Our eighth graders are currently working on a design project, developing fun and educational apps for a specific user. We have them focus on the younger students as a user; that way, they can actually go to those students and get feedback — you know, really understand what their need is. Sure, there’s some coding involved, but it’s more about the whole app designing process. So, gathering information from the younger students about what they struggle with in school, what they think is fun, what they like, as well as asking, “What do teachers think? What do parents think?” They’re looking at all the different stakeholders, really being empathetic about all the different needs. Then, trying to define what the problem is.

I think one of the biggest benefits of these hands-on, inquiry-based making activities is the opportunity to really figure out how to problem find as well as problem solve. If a first grader says, “I want to be better at math,” then what’s he or she actually struggling with? Is it math, or is it actually more of a language problem, since they’re solving word problems and [the student] can’t read very well?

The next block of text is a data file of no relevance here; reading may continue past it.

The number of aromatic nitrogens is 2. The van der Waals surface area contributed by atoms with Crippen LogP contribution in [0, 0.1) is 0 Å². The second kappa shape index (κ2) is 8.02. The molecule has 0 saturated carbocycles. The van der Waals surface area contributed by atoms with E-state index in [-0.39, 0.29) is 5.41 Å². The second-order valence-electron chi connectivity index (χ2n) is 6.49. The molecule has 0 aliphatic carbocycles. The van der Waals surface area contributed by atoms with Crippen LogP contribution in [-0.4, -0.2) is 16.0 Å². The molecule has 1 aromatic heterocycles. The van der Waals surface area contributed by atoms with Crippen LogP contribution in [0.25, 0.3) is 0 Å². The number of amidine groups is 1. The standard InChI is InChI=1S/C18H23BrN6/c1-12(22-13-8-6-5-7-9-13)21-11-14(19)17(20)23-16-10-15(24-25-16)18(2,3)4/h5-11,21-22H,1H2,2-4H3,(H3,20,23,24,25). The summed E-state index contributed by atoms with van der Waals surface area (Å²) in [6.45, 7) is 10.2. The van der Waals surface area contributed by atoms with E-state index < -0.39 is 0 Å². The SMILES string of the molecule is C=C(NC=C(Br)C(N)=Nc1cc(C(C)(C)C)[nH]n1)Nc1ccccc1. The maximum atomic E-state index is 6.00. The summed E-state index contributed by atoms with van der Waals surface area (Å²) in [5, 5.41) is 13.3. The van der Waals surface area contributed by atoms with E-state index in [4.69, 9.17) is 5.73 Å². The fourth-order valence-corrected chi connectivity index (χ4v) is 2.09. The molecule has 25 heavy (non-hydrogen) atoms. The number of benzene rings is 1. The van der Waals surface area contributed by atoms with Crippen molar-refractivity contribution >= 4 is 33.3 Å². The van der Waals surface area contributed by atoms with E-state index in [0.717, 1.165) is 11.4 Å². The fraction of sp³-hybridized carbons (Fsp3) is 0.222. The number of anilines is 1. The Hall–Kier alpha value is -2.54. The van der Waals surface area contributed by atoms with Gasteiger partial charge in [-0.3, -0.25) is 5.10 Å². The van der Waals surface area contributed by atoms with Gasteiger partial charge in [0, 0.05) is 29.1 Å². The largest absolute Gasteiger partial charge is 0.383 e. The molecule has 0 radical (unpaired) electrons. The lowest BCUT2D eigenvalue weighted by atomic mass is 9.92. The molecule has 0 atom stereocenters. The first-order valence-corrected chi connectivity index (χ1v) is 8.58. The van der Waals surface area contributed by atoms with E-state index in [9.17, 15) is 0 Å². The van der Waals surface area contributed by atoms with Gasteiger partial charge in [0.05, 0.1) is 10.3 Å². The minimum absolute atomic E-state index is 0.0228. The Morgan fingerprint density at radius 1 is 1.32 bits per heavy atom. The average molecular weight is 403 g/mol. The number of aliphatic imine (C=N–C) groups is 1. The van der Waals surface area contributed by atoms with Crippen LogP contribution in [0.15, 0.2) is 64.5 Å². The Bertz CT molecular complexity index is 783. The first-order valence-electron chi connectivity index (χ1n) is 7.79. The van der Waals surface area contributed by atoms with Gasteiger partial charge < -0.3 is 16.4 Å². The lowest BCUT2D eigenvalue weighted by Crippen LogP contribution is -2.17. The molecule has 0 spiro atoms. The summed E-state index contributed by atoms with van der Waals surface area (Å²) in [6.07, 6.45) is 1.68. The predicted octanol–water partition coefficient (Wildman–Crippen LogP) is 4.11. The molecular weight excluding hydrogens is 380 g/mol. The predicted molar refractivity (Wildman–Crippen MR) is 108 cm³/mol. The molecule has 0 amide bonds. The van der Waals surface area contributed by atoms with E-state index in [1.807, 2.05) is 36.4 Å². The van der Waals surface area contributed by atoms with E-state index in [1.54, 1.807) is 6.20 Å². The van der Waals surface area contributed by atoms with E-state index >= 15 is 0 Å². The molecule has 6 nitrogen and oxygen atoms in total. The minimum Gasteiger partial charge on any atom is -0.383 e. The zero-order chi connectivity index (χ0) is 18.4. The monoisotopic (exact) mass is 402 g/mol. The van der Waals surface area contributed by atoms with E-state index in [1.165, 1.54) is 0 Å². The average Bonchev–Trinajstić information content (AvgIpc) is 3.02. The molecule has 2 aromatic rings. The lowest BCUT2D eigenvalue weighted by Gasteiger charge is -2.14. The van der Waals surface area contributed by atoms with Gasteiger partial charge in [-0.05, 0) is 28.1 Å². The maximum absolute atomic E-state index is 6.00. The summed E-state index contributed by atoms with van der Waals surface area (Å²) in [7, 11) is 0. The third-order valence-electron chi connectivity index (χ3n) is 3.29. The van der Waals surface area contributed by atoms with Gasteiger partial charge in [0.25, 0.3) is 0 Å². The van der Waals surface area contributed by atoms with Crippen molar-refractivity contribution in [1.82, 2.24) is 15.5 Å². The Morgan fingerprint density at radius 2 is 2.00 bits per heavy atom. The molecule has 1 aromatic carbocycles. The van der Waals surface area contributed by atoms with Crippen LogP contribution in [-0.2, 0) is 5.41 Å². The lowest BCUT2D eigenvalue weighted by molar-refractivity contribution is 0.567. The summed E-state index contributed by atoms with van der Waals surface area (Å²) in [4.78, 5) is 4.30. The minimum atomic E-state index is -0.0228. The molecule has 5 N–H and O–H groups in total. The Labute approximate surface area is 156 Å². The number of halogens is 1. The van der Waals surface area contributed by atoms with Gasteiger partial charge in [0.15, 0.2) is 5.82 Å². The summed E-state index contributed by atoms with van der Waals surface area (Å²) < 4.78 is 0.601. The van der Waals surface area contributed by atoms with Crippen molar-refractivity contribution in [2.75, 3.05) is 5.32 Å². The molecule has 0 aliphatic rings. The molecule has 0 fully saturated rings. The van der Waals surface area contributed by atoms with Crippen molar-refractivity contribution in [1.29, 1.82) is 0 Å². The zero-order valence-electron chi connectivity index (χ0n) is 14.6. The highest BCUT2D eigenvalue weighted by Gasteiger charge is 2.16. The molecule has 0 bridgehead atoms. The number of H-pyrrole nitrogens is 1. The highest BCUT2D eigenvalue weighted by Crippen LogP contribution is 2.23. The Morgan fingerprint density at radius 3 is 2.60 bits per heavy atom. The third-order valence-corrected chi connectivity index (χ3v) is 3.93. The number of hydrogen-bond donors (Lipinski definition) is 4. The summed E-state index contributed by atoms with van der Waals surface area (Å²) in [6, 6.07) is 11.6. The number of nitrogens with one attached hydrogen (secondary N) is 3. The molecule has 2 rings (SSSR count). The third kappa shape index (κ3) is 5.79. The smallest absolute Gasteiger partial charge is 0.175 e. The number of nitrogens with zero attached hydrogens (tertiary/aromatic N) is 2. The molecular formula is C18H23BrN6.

The eighth graders have to really grapple with some of the things that we as educators deal with. Then, they utilize experts in the field, learning how to conduct user research, how to code, how to wireframe. Ultimately, they produce pitches that show off the wireframes and what they’ve coded, then they pitch their apps to venture capitalists — as well as students — asking, “Hey, do you think this is fun? Is it educational? What would you change?” In doing that, they utilize their communication skills. So, what they might learn in, say, English, is a big part of what they’re learning here. It’s just a really great way to dive deep into learning.

I’m always pretty impressed. I feel like we often dismiss middle school students, but this is really sophisticated thinking. You know, one of the great things about this project is not just the challenge, but also the opportunity to rise to the occasion — and they rise to the occasion. They’re able to stand in front of a panel of experts, app developers, people who fund app developers and say, “This is our app, this is why you should invest in our app and this is why it should be developed.” And they have really good reasons.